Polish national bank slashes interest rates as inflation slows

Poland’s central bank lowered its key interest rate Wednesday, pointing to a drop in inflation despite a still-high rate of 8.2% last month, raising concerns about the cut being a political move.

The National Bank of Poland cut its benchmark rate a quarter of a percentage point to 5.75%. Analysts were expecting it after annual inflation dropped last month from 10.1% in August. Inflation was over 18% earlier this year.

It was the second rate cut since Sept. 9, when the central bank surprisingly slashed rates by three-quarters of a point.

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Other central banks worldwide are increasing borrowing costs or holding rates at high levels to tackle inflation stemming from the global economy’s rebound from the COVID-19 pandemic and Russia’s invasion of Ukraine, which spiked food and energy costs.

Polish flag

A Polish flag flies near the spire of the Palace of Culture and Sciences, Warsaw, Poland, Feb. 12, 2022. (Photo by STR/NurPhoto via Getty Images)

The European Central Bank hiked its key rate by a quarter-point last month to fight inflation, which has since dropped to a two-year low of 4.3% in the 20 countries using the euro currency. That’s far below Poland’s 8.2% inflation rate.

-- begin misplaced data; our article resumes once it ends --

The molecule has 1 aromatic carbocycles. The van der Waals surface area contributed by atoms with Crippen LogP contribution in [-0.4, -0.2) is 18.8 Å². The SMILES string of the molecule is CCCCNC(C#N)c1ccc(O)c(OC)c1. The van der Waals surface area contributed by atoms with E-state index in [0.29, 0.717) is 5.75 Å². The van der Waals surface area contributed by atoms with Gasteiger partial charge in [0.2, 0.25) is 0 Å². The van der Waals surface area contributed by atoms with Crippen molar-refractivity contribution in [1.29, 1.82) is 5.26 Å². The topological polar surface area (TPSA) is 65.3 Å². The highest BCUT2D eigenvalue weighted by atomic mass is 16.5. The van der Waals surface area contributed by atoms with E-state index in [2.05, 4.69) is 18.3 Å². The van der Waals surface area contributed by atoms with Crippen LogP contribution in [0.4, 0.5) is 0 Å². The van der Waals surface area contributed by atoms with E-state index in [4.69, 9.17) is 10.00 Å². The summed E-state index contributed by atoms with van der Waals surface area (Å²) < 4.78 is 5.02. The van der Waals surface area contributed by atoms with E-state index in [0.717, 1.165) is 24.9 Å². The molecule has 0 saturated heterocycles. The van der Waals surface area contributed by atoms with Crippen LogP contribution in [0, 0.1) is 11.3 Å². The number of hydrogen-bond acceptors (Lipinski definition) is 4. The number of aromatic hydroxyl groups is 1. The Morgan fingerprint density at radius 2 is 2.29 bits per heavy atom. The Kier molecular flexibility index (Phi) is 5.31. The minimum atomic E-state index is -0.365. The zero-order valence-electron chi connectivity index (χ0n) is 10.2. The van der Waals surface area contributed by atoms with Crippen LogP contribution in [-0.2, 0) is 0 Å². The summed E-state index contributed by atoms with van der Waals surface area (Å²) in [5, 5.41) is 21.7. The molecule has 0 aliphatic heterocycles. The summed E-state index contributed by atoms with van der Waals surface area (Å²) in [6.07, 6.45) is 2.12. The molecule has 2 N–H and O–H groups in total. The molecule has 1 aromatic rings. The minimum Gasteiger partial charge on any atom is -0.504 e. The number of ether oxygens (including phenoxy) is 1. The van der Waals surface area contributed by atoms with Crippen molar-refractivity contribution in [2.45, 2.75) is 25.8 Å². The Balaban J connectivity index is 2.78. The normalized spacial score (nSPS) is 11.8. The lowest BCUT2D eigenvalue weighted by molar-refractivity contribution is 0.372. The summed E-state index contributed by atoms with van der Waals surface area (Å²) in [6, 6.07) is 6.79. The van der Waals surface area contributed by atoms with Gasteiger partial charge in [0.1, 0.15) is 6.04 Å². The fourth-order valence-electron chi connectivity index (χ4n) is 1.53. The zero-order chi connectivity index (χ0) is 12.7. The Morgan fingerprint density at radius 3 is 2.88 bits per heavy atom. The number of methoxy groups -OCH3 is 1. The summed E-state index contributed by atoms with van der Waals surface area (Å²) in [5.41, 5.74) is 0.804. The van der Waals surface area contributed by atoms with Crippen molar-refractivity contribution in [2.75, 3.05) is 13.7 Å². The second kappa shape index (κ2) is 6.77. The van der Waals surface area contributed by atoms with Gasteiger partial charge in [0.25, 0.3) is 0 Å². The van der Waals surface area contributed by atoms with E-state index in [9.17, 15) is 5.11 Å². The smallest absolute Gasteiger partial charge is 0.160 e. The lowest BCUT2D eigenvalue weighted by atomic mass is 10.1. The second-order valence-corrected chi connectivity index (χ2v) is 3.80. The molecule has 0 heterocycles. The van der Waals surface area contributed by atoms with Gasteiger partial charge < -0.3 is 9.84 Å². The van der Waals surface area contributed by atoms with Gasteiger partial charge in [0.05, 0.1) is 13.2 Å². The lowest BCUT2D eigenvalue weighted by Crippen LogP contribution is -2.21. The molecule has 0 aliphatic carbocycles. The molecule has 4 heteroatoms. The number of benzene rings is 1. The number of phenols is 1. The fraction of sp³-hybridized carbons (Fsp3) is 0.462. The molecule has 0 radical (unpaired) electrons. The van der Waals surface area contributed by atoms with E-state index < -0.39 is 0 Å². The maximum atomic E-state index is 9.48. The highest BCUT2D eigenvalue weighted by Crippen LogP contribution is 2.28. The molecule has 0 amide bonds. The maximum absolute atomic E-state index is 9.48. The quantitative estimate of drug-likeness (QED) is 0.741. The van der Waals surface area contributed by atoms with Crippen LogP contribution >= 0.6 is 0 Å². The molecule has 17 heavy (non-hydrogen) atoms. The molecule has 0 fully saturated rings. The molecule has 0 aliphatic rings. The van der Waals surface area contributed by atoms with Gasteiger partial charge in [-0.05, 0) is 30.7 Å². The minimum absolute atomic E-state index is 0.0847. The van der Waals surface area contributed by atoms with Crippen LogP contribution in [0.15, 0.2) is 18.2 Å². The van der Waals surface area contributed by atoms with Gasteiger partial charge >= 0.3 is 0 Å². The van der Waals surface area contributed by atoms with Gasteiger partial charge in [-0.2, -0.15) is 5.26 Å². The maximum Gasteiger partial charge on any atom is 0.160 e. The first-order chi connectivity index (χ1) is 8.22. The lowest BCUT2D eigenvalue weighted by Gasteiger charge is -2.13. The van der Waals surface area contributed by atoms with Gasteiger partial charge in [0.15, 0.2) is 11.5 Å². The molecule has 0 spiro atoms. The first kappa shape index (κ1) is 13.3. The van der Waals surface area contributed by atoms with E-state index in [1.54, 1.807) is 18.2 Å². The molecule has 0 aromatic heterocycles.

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The interest rate cuts in Poland prompted concerns that the central bank is trying to ease the burden of more expensive loans for many Poles to help the conservative government ahead of Oct. 15 parliamentary elections.

In the elections, the conservative governing party, Law and Justice, is fighting for an unprecedented third term. The central bank’s governor, Adam Glapinski, is an ally of the party and has taken actions in the past to help it.

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Poland’s currency, the zloty, was slightly stronger after the rate cut.

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